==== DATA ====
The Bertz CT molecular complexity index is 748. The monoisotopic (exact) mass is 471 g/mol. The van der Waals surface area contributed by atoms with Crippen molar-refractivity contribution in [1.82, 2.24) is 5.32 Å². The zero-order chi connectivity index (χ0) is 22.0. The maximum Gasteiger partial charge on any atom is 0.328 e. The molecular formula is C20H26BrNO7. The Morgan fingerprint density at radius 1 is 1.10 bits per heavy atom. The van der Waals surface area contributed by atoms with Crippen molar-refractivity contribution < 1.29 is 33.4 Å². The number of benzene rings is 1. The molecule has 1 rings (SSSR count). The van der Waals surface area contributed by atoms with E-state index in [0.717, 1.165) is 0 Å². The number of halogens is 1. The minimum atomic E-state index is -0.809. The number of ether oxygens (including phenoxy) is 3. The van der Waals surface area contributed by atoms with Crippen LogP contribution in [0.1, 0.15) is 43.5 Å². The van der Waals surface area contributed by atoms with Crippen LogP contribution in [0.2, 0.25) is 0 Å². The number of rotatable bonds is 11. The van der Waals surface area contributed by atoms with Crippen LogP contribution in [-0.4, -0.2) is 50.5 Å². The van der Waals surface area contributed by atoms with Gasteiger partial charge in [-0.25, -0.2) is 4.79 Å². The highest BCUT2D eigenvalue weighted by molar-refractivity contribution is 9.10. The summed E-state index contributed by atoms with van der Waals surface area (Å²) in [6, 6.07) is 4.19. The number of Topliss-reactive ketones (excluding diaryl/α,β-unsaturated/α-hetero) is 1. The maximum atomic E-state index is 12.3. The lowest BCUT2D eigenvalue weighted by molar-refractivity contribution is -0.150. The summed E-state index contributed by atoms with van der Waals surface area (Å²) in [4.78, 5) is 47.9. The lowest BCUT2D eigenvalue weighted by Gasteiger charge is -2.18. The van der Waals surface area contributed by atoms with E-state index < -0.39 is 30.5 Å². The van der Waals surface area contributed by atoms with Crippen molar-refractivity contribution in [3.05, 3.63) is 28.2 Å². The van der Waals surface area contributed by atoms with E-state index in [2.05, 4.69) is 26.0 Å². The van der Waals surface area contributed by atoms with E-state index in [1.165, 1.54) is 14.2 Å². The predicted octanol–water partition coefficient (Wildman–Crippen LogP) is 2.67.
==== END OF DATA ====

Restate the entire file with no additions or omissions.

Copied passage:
The Bertz CT molecular complexity index is 748. The monoisotopic (exact) mass is 471 g/mol. The van der Waals surface area contributed by atoms with Crippen molar-refractivity contribution in [1.82, 2.24) is 5.32 Å². The zero-order chi connectivity index (χ0) is 22.0. The maximum Gasteiger partial charge on any atom is 0.328 e. The molecular formula is C20H26BrNO7. The Morgan fingerprint density at radius 1 is 1.10 bits per heavy atom. The van der Waals surface area contributed by atoms with Crippen molar-refractivity contribution < 1.29 is 33.4 Å². The number of benzene rings is 1. The molecule has 1 rings (SSSR count). The van der Waals surface area contributed by atoms with E-state index in [0.717, 1.165) is 0 Å². The number of halogens is 1. The minimum atomic E-state index is -0.809. The number of ether oxygens (including phenoxy) is 3. The van der Waals surface area contributed by atoms with Crippen LogP contribution in [0.1, 0.15) is 43.5 Å². The van der Waals surface area contributed by atoms with Crippen LogP contribution in [0.2, 0.25) is 0 Å². The number of rotatable bonds is 11. The van der Waals surface area contributed by atoms with Crippen LogP contribution in [-0.4, -0.2) is 50.5 Å². The van der Waals surface area contributed by atoms with Gasteiger partial charge in [-0.25, -0.2) is 4.79 Å². The highest BCUT2D eigenvalue weighted by molar-refractivity contribution is 9.10. The summed E-state index contributed by atoms with van der Waals surface area (Å²) in [6, 6.07) is 4.19. The number of Topliss-reactive ketones (excluding diaryl/α,β-unsaturated/α-hetero) is 1. The maximum atomic E-state index is 12.3. The lowest BCUT2D eigenvalue weighted by molar-refractivity contribution is -0.150. The summed E-state index contributed by atoms with van der Waals surface area (Å²) in [4.78, 5) is 47.9. The lowest BCUT2D eigenvalue weighted by Gasteiger charge is -2.18. The van der Waals surface area contributed by atoms with E-state index < -0.39 is 30.5 Å². The van der Waals surface area contributed by atoms with Crippen molar-refractivity contribution in [3.05, 3.63) is 28.2 Å². The van der Waals surface area contributed by atoms with E-state index in [2.05, 4.69) is 26.0 Å². The van der Waals surface area contributed by atoms with E-state index in [1.165, 1.54) is 14.2 Å². The predicted octanol–water partition coefficient (Wildman–Crippen LogP) is 2.67.